6 Ways To Prevent Cyber-bullying

Do not delete cyberbullies’ messages which may be used as evidence later

Do not reply to cyberbullies, as this may stimulate further intimidation

Seek help from teachers and parents

Request the Internet service provider to remove the offensive messages or pictures

Block the cyberbullies

Monitor whether the bullying continues, report to police if necessary

Department of Health
Student Health Service
Healthy Use of Internet and Electronic Screen Products

6 Ways To Prevent Cyber-bullying Q&A 1

Someone I meet on the Internet send nasty messages and images about me to others within different interactive online sites. Is it cyberbullying? What should I do to stop it?

  • Cyber-bullying refers to someone uses technology, like Internet or mobiles, to deliberately and repeatedly bully another person. It can be in the form of nasty and hurtful messages, pictures or videos.

  • If you encounter cyber-bullying, report the incident to a trusted adult right away to discuss ways to solve the problem.

  • Report to the moderator of the site or service provider that you have been bullied. Check providers' websites to see where to report incidents. If the cyber-bullying is serious and if the messages include threats, report to the police.

  • Try to block all communications with the bully and save all the messages, emails, pictures or videos as well as record the user name, date and time of the cyber-bullying incident as evidence.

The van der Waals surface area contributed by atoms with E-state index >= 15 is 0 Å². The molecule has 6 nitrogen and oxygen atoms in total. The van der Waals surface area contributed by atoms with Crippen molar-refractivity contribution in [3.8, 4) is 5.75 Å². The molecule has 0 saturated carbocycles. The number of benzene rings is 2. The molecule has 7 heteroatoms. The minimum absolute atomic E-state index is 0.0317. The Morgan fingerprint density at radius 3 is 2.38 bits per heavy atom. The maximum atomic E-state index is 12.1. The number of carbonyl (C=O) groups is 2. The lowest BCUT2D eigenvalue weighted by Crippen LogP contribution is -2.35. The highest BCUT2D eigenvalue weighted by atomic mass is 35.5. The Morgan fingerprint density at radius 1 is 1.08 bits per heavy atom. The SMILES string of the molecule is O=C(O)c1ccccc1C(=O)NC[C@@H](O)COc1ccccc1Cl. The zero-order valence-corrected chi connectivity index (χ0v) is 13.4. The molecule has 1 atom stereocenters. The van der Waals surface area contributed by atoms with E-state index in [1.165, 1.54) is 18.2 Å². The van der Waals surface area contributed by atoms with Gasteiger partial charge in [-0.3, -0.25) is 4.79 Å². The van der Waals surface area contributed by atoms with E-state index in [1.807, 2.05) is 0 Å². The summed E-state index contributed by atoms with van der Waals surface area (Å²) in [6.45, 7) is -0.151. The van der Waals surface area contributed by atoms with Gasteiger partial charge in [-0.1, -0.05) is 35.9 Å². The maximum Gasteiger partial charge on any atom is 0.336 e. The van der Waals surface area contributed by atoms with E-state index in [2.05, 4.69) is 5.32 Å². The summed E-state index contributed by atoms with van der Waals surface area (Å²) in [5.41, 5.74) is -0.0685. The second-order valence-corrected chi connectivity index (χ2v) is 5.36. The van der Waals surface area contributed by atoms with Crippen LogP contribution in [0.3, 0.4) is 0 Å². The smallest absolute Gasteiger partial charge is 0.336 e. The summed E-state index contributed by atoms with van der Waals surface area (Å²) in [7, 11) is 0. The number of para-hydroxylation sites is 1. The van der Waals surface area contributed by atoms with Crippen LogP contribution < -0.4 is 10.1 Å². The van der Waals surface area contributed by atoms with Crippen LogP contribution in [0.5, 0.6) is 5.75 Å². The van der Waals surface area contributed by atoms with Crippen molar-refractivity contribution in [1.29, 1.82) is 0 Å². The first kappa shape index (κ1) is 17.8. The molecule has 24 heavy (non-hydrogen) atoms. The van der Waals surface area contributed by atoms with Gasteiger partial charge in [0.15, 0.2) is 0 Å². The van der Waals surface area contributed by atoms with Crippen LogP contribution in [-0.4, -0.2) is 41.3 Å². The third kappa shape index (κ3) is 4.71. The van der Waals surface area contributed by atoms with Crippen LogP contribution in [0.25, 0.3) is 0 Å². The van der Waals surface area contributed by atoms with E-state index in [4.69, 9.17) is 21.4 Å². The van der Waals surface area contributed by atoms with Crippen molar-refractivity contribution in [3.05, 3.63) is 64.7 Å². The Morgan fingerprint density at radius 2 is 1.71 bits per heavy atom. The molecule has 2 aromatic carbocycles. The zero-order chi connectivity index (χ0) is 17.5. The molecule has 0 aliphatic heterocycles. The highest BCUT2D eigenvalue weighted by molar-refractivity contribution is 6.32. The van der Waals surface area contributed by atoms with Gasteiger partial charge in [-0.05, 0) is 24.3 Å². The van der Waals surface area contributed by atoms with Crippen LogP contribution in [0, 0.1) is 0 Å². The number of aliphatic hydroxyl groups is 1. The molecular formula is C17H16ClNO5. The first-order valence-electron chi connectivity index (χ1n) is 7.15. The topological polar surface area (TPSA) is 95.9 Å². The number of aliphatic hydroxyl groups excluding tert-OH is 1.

• Do not retaliate or respond to the bully. Replying to the bully may trigger more bullying messages.

6 Ways To Prevent Cyber-bullying Q&A 2

What e-safety issues should I be aware of?

  • Inappropriate content is available to children online. Some online materials may contain violent or sexually-explicit content, dirty languages or other inappropriate behaviours which are not suitable for children and young people.

  • By giving out personal information when chatting or posting online, students may be at risk of making their personal information public. These information may be replicated or recorded permanently in the Internet which may cause serious consequences.

  • Students may become victims of online predators if they disclose too much personal information or post nude pictures.

  • By receiving, sending or forwarding threatening and unwanted messages, students may be involved in cyber-bullying.

  • There is a risk of excessive use of the Internet and gaming which may affect other important aspects of their lives, including academic performance, daily activities, interpersonal communications.

More information: Sm@rt e-team Primary School Students, Secondary School Students, Parents, Teachers Healthy Use of Internet and Electronic Products

Student Health Service, Department of Health